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admirable appeared ardour artist aspirations beauty become Browning's Byron calm character Christian Church Coleridge conception conscience creed critical Daniel Deronda deism democracy democratic Deronda divine doctrine duty earth Ebenezer Elliott Edgar Quinet eighteenth century emotions English evil external nature eyes fact faith feeling force France freedom French French Revolution gaze genius George Eliot Goethe happy heart heaven highest hope Hugo's human idea ideal imagination individual instincts intellect Lamennais Landor Leaves of Grass less light literature living manhood Middlemarch mind Mirah moral movement nation ness never noble pantheistic passion perfect period persons philosophy poems poet poetical poetry political possessed present prophet prose Quinet race religion religious Revolution Sainte-Beuve scientific seemed sense Shelley society song sorrow soul spirit sympathy tendency tender Tennyson things thought tion transcendental true truth verse Victor Hugo voice Walt Whitman Whitman words Wordsworth writings youth
Page 101 - FLOWER in the crannied wall, I pluck you out of the crannies, I hold you here, root and all, in my hand, Little flower — but if I could understand What you are, root and all, and all in all, I should know what God and man is.
Page 522 - Prais'd be the fathomless universe, For life and joy, and for objects and knowledge curious, And for love, sweet love — but praise! praise! praise! For the sure-enwinding arms of cool-enfolding death. Dark mother always gliding near with soft feet, Have none chanted for thee a chant of fullest welcome? Then I chant it for thee, I glorify thee above all, I bring thee a song that when thou must indeed come, come unfalteringly.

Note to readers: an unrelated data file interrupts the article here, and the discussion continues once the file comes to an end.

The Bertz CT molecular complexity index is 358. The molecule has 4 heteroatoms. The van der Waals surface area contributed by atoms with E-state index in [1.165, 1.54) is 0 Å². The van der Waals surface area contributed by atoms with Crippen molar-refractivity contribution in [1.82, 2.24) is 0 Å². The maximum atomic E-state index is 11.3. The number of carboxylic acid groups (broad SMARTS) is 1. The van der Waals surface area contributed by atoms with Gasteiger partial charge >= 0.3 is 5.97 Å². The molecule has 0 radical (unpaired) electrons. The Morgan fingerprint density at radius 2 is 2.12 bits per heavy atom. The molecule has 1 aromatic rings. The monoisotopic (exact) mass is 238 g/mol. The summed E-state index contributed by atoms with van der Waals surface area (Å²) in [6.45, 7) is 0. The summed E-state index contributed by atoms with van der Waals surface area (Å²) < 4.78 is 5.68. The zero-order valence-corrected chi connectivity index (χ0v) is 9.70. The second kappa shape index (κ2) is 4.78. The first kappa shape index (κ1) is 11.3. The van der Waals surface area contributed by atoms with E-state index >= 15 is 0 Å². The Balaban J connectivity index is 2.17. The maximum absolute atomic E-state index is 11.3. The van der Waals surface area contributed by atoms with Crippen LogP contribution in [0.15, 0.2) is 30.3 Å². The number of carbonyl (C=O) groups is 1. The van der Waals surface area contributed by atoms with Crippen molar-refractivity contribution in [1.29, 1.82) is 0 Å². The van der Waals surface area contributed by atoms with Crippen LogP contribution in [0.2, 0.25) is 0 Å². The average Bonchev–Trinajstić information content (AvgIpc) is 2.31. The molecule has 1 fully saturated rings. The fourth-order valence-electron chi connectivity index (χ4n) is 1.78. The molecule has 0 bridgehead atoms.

Page 203 - Then comes the statelier Eden back to men : Then reign the world's great bridals, chaste and calm : Then springs the crowning race of humankind. May these things be ! ' Sighing she spoke
Page 224 - There shall never be one lost good! What was, shall live as before; The evil is null, is naught, is silence implying sound; What was good shall be good, with, for evil, so much good more; On the earth the broken arcs; in the heaven a perfect round.
Page 52 - Soft roll your incense, herbs, and fruits, and flowers, In mingled clouds to him whose sun exalts, Whose breath perfumes you, and whose pencil paints.
Page 200 - AN old, mad, blind, despised, and dying king ; Princes, the dregs of their dull race, who flow Through public scorn — mud from a muddy spring ; Rulers, who neither see, nor feel, nor know. But leech-like to their fainting country cling...
Page 216 - While man knows partly but conceives beside, Creeps ever on from fancies to the fact, And in this striving, this converting air Into a solid he may grasp and use, Finds progress, man's distinctive mark alone, Not God's, and not the beasts' : God is, they are, Man partly is and wholly hopes to be.
Page 209 - I wanted warmth and colour which I found In Lancelot - now I see thee what thou art, Thou art the highest and most human too, Not Lancelot, nor another. Is there none Will tell the King I love him tho
Page 224 - All we have willed or hoped or dreamed of good shall exist ; Not its semblance, but itself; no beauty, nor good, nor power Whose voice has gone forth, but each survives for the melodist When eternity affirms the conception of an hour. The high that proved too high, the heroic for earth too hard, The passion that left the ground to lose itself in the sky, Are music sent up to God by the lover and the bard ; Enough that he heard it once: we shall hear it by-and-by.